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This is Jonnie Cooks who made a charming ceramic for her Uncle Fred. For Mardi Gras she makes fantastic costume heads out of cardboard of her own invention. (I only got to see a picture.) Her method is original and well crafted. She may be selling them at Mardi Gras this year. It is the biggest event of the year. A half-million people come to Galveston for Mardi Gras.

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When visiting the seaside, the general wisdom is to eat seafood. Some woman coming out of The Gumbo Bar shoved a couple of coupons in my hands and mumbled something about the best gumbo she ever tasted and I was intrigued. Jim had chicken and sausage and I had Shrimp, oyster and crab gumbo. It was a huge bowl. Plus I got my first decent beer since arriving in Texas, an Abita Turbo Dog.  The woman was right. Mine had huge shrimp. There was a shrimp in every bite, down to the last spoonful in the bowl. Gumbo heaven!!

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From the day previous, a Rene Wiley painting. Rene’s husband, Ben, told me she paints about 50 hours a week and she has a huge following and sells about 300 paintings a year. This one is from her Galveston Alley series.

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Hibiscus blooming  in January?  I think of all the gulf cities we’ve visited, Galveston has the most to offer as a vacation spot, or a place to live, at least in winter. It may be hot and muggy in summer.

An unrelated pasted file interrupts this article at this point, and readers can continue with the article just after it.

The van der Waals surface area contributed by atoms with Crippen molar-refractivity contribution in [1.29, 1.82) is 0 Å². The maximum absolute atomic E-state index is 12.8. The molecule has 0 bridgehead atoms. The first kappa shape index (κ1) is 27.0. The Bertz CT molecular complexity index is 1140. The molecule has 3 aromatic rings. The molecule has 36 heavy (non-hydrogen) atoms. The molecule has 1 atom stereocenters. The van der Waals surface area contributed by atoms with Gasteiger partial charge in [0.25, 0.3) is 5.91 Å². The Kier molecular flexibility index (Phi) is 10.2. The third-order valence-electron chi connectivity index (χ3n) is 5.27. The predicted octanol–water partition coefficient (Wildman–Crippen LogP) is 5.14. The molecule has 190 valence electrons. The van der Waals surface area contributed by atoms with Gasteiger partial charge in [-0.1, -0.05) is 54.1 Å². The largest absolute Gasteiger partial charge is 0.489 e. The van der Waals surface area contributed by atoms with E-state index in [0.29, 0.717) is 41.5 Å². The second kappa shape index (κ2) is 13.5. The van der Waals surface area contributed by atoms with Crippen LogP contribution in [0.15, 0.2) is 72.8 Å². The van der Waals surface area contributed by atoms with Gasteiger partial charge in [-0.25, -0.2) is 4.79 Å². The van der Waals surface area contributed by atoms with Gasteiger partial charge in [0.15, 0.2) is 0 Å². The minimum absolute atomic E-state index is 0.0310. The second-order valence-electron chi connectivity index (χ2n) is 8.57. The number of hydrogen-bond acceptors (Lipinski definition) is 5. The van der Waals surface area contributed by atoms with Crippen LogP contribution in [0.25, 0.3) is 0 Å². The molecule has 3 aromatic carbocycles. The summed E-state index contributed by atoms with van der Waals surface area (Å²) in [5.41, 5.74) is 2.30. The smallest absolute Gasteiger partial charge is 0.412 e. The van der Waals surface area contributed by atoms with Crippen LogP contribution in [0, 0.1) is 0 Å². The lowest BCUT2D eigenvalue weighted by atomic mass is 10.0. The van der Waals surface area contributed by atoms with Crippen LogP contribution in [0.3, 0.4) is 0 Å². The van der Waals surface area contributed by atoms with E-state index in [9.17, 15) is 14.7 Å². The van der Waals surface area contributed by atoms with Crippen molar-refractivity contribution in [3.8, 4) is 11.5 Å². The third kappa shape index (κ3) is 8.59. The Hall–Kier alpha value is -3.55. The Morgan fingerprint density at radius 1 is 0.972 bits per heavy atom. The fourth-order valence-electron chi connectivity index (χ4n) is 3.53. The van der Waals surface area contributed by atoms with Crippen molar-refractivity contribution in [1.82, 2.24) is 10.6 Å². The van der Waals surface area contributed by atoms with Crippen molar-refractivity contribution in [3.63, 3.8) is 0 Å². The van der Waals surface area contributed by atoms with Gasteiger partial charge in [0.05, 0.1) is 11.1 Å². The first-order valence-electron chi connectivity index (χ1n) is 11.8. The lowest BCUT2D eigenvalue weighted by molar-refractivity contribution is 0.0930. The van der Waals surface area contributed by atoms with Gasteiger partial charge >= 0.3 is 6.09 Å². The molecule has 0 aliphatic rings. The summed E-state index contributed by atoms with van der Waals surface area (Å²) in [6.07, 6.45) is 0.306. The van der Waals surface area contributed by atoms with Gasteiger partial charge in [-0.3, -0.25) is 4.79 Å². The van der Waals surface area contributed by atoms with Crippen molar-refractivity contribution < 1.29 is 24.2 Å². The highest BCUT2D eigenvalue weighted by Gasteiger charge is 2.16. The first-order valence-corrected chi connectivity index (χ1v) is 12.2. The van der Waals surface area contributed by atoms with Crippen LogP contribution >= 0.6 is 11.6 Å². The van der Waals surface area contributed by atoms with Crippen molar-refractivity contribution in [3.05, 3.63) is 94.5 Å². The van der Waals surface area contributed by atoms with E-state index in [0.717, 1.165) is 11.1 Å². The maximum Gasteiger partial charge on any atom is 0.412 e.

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I thoroughly enjoyed my visit here. I think Galveston is the star of the coast cities. They’ve wrested the best from their stormy spot on the coast and have it pretty well protected, a great arts community, friendly people, vibrant economy, great food, tourism and a decent beer.


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Our planned trip to South Padre Island got dumped on ALL DAY.  That river is in front of the motor home.

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The wind blew and blew. We braved the weather and took my bike to a bike shop. It needed a tire, the brakes adjusted and new derailleurs But, the derailleurs, he told me, will be just as bad in two months carrying it like we do without a cover. A problem to chew over.

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The jack rabbits did their best to stay warm by curling up as tight as possible. This one took refuge away from the wind by backing up to a tree.

This one hunkered down in the grass and made himself as round and tucked in as possible.

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It was a good day for reading and listening to the weather beat around the motor home giving us some unwanted rock n’ roll. The weather report is telling us we’ll be getting more of the same. With 100 percent humidity, it becomes hard to sleep at night as the temperature warms.

Even so, I don’t think it is a good idea to deal with climate change by salting clouds to reflect sunlight and heat away. It seems to me the more we mess with nature, without a clear idea of what can go wrong, things often get worse down the line. (Cloud salting is a new idea to help mitigate warming climate change.)

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Finished with my taxes, but still hammering away at neglected paper projects, makes for long days. I complain that I’m cross-eyed with fatigue. My only breaks come from short walks because the weather has been horrific. Somehow the daffodils remain unusually resilient. A storm drenched daffodil may not recover. Yet these have defied the snow, ice, cold, wind, and pounding rain. They do make life cheerier. 

There was a time when daffodils were plain yellow. Now, hybrids provide greater variety